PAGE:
MR. JUSTICE MURPHY delivered the opinion of the Court.
Petitioner seeks to review an order of the Supreme Court of Kansas denying his application for writ of habeas corpus. In 1935 petitioner was convicted by a jury in a Kansas state court upon an information charging him
On November 20, 1941, petitioner, a layman acting in his own behalf, filed an original application for writ of habeas corpus in the Supreme Court of Kansas. The crude allegations of this application charge that his imprisonment was the result of a deprivation of rights guaranteed him by the Constitution of the United States, in that the Kansas prosecuting authorities obtained his conviction by the presentation of testimony known to be perjured, and by the suppression of testimony favorable to him. Filed with this application were a brief and an abstract, also apparently prepared by petitioner himself, which are part of the record before us. These documents elaborate the general charges of the application, and specifically allege that "one Truman Reynolds was coerced and threatened by the State to testify falsely against the petitioner and that said testimony did harm to the petitioner's defense"; that "one Lacy Cunningham who had been previously committed to a mental institution was threatened with prosecution if he did not testify for the State"; that the testimony of one Roy Riley, material to petitioner's defense, "was repressed under threat and coercion by the State"; that Mrs. Roy Riley and Mrs. Thelma Richardson were intimidated and their testimony suppressed; and, that the record in the trial of one Merl Hudson for complicity in the same murder and robbery for which petitioner was convicted, held about six months after petitioner's direct appeal from his conviction, reveals that the evidence there presented is inconsistent with the evidence presented at petitioner's trial, and clearly exonerates petitioner.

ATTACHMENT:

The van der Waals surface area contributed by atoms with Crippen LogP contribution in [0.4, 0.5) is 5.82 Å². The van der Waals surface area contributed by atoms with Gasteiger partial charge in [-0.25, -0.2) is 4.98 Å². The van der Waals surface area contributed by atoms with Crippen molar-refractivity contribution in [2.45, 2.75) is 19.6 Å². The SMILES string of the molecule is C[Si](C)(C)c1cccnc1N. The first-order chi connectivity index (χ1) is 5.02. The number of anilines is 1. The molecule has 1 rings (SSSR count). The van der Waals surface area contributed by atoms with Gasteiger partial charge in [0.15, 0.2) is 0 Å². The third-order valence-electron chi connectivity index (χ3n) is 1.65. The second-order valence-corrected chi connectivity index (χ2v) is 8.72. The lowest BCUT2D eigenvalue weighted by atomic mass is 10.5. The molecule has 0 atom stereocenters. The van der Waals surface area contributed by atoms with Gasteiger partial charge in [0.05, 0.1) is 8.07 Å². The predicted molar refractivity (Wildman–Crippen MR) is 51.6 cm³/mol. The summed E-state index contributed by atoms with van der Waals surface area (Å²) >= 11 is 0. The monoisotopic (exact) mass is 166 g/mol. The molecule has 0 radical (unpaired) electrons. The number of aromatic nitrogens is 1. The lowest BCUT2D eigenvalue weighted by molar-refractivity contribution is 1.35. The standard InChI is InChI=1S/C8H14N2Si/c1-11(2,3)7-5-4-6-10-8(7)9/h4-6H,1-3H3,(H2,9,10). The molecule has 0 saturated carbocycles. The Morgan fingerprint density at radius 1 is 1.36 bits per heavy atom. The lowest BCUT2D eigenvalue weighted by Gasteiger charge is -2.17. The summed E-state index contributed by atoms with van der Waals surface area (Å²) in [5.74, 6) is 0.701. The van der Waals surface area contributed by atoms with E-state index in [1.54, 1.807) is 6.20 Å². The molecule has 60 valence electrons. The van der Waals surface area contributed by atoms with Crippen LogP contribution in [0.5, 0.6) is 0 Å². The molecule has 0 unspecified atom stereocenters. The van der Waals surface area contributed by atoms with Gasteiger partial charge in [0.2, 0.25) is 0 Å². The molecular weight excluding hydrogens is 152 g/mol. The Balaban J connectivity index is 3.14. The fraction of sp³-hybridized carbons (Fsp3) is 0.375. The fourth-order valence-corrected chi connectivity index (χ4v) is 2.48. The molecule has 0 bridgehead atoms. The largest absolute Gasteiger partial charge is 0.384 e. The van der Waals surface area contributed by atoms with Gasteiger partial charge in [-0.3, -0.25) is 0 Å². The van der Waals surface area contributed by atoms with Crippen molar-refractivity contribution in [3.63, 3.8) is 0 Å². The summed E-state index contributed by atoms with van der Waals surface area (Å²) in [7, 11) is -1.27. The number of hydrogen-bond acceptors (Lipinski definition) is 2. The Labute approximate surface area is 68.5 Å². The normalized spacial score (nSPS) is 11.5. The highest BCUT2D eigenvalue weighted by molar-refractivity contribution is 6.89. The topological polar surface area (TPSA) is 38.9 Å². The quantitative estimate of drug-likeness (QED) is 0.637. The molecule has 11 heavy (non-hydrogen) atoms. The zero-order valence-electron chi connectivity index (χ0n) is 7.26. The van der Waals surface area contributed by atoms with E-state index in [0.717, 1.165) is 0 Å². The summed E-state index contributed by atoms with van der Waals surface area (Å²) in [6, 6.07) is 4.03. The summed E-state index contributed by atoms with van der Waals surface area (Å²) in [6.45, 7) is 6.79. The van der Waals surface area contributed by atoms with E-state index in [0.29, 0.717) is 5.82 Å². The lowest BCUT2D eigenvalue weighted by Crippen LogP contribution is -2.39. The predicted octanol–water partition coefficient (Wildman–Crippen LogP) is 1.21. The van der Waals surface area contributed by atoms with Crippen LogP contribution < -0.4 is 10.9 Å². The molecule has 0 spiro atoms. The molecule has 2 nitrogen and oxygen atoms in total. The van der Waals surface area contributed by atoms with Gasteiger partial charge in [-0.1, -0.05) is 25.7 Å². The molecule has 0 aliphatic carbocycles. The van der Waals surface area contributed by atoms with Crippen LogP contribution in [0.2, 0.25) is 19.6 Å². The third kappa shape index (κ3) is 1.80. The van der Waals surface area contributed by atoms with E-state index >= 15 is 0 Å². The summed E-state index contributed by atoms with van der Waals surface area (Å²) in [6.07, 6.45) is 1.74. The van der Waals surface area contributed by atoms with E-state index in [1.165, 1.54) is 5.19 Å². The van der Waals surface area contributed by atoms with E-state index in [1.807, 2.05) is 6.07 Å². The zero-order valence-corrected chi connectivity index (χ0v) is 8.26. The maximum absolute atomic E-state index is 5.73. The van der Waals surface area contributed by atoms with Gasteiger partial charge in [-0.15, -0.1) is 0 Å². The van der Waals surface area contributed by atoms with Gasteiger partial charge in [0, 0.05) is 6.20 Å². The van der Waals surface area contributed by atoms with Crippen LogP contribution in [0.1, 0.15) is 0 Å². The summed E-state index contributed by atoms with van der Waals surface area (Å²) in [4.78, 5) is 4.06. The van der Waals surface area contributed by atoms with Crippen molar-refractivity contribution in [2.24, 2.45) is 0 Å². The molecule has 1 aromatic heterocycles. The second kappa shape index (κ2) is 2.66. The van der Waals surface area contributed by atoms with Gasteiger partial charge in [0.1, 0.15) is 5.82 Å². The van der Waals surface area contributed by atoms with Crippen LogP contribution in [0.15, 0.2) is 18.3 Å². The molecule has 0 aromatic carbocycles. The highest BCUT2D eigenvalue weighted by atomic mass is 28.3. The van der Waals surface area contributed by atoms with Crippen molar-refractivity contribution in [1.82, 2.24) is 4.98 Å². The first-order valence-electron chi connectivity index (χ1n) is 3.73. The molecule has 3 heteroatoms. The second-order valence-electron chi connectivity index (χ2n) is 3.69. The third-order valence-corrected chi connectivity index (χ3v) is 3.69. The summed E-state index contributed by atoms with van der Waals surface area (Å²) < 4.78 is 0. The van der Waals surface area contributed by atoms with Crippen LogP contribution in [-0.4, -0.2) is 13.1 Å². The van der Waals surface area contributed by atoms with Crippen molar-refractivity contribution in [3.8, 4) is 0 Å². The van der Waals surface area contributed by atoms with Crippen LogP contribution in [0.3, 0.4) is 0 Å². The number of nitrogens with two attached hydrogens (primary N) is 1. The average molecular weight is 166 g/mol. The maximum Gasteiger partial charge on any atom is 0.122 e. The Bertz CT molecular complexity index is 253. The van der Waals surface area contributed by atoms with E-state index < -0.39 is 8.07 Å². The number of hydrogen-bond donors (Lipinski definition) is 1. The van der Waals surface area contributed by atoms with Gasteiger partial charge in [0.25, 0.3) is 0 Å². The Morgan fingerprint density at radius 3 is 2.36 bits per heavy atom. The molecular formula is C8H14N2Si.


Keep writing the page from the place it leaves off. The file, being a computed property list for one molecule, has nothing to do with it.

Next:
In connection with his application, petitioner moved for the appointment of counsel to represent him, for subpoenas duces tecum to bring up the records in the trials of Merl Hudson and one Bert (Bud) Richardson, for the subpoenaing of certain witnesses allegedly material to his case, and for his presence in court. The record does not show what disposition, if any, was made of these various motions.
No return was made to the application for the writ. On December 11, 1941, the court below entered an order "that said petition be filed and docketed without costs, and thereupon, after due consideration by the court, it is ordered that said petition for writ of habeas corpus be denied." There was no opinion. A motion to rehear was also denied without opinion. We brought the case here on certiorari, 316 U.S. 654, because of the constitutional issues involved.
Habeas corpus is a remedy available in the courts of Kansas to persons imprisoned in violation of rights guaranteed by the Constitution of the United States. Cochran v. Kansas, 316 U.S. 255, 258. Petitioner's papers are